I just read two very interesting articles on the U.S. economy, written from historical perspectives. They compelled me to share my own historical perspective. And what I want to say is more about our changing culture than our economy.
One of the articles, by Julie Crawshaw of MoneyNews.com, notes that the “Misery Index”—the combined unemployment and inflation rates—made infamous under President Jimmy Carter, has hit a 28-year high. It’s also 62 percent higher than when President Obama took office.
But that’s nothing compared to Mort Zuckerman’s article in U.S. News & World Report. Zuckerman measures the current situation against the Great Depression. He writes:
The Great Recession has now earned the dubious right of being compared to the Great Depression. In the face of the most stimulative fiscal and monetary policies in our history, we have experienced the loss of over 7 million jobs, wiping out every job gained since the year 2000. From the moment the Obama administration came into office, there have been no net increases in full-time jobs, only in part-time jobs. This is contrary to all previous recessions. Employers are not recalling the workers they laid off…. We now have more idle men and women than at any time since the Great Depression.
Zuckerman is a perceptive writer who looks at economies from a historical perspective. In my comparative politics course at Grove City College, I use his article on the Russian collapse in the 1990s, which Zuckerman showed was worse than our Great Depression.
I can’t say we’re teetering on that precipice, but Zuckerman’s article got me thinking: Imagine if America today experienced an economic catastrophe similar to the 1930s. How would you survive?
I remember asking that question to my grandparents, Joseph and Philomena. How did they survive the Great Depression?
My grandmother, never at a loss for words, direly described how her family avoided starving. Compensation came via barter. Her father, an Italian immigrant, baked bread and cured meats in an oven in the tiny backyard, among other trades he learned in the old country. My grandmother cleaned the house and babysat and bathed the children of a family who owned a grocery store. They paid her with store products. Her family struggled through by creatively employing everyone’s unique skills.
What about my grandfather? When I asked that question as he sat silently, my grandmother raised her loud Italian voice and snapped: “Ah, he didn’t suffer! Don’t even ask him!”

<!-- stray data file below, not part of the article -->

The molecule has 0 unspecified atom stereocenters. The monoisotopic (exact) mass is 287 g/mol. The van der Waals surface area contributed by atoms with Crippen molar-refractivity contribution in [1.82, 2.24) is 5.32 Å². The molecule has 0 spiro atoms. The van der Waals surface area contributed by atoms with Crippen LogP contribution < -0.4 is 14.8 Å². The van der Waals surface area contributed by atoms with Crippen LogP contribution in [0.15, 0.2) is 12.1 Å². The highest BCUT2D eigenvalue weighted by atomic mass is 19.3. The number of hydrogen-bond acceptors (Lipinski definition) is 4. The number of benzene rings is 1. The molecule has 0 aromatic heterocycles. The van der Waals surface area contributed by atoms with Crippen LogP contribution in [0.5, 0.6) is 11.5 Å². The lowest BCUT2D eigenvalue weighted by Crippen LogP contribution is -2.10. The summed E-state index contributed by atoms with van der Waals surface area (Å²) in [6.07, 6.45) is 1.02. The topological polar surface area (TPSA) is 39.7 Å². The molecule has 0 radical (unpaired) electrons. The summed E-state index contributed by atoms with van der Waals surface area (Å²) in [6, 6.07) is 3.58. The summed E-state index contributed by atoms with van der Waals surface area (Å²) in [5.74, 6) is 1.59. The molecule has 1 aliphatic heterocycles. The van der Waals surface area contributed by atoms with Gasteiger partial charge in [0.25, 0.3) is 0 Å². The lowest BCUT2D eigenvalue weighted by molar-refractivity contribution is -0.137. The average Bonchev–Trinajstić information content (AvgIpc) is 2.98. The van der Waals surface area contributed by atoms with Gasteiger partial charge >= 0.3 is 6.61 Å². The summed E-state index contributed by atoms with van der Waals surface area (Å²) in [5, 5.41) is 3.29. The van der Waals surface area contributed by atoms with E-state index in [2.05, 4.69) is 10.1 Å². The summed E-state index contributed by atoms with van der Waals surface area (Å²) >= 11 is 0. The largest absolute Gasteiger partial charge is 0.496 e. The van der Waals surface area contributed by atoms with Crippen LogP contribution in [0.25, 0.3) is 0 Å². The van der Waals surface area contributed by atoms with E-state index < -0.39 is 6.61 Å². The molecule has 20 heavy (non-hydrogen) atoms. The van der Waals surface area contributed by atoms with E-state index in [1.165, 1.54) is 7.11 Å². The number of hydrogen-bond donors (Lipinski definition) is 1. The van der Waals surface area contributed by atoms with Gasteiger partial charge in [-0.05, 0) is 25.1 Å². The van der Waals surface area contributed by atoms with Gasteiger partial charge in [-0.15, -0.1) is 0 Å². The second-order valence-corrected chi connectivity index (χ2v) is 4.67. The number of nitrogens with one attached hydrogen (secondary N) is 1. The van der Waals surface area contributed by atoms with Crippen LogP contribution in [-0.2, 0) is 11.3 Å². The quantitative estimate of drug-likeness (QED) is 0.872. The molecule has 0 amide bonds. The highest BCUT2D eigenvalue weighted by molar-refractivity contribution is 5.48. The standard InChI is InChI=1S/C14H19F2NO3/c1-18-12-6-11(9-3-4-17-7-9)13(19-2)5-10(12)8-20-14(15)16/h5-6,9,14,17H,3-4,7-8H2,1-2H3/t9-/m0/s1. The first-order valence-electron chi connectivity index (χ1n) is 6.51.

My grandfather, also Italian, returned the shout: “Ah, you shut up! You’re a damned fool!”
Grandma: “No, you’re a damned fool!”
After the typical several minutes of sustained insults, my grandfather explained that, indeed, his family didn’t suffer during the depression. They noticed no difference whatsoever, even as America came apart at the seams.
Why not? Because they were farmers. They got everything from the land, from crops and animals they raised and hunted to fish they caught. They raised every animal possible, from cattle to rabbits. They ate everything from the pig, from head to feet. There were eggs from chickens and cheese and milk from goats and cows. There were wild plants.
I was captivated as my grandfather explained his family’s method of refrigeration: During the winter, they broke ice from the creek and hauled it into the barn, where it was packed in sawdust for use through the summer. They didn’t over-eat. They preserved food, and there was always enough for the family of 12.
When their clothes ripped, they sewed them. When machines broke, they fixed them. They didn’t over-spend. Home repairs weren’t contracted out. Heat came from wood they gathered.
And they didn’t need 1,000 acres of land to do this.
They were totally self-sufficient—and far from alone. Back then, most Americans farmed, knew how to grow things, or provided for themselves to some significant degree.
That conversation with my grandparents came to mind as I read Zuckerman’s piece and considered life under another Great Depression. I realized: The vast majority of Americans today would be incapable of providing for themselves. If you live in the city with no land, you’d be in big trouble. Even most Americans, who have a yard with soil, wouldn’t know what to do.
Isn’t it ironic that with all our scandalously expensive education—far more than our grandparents’ schooling—we’ve learned so little? We can’t fix our car let alone shoot, gut, skin, and butcher a deer.
Think about it: If you lacked income for food, or if prices skyrocketed, or your money was valueless, what would you do for yourself and your family?
Americans today are a lifetime from their grandparents and great grandparents. God help us if we ever face a calamity like the one they faced—and survived.
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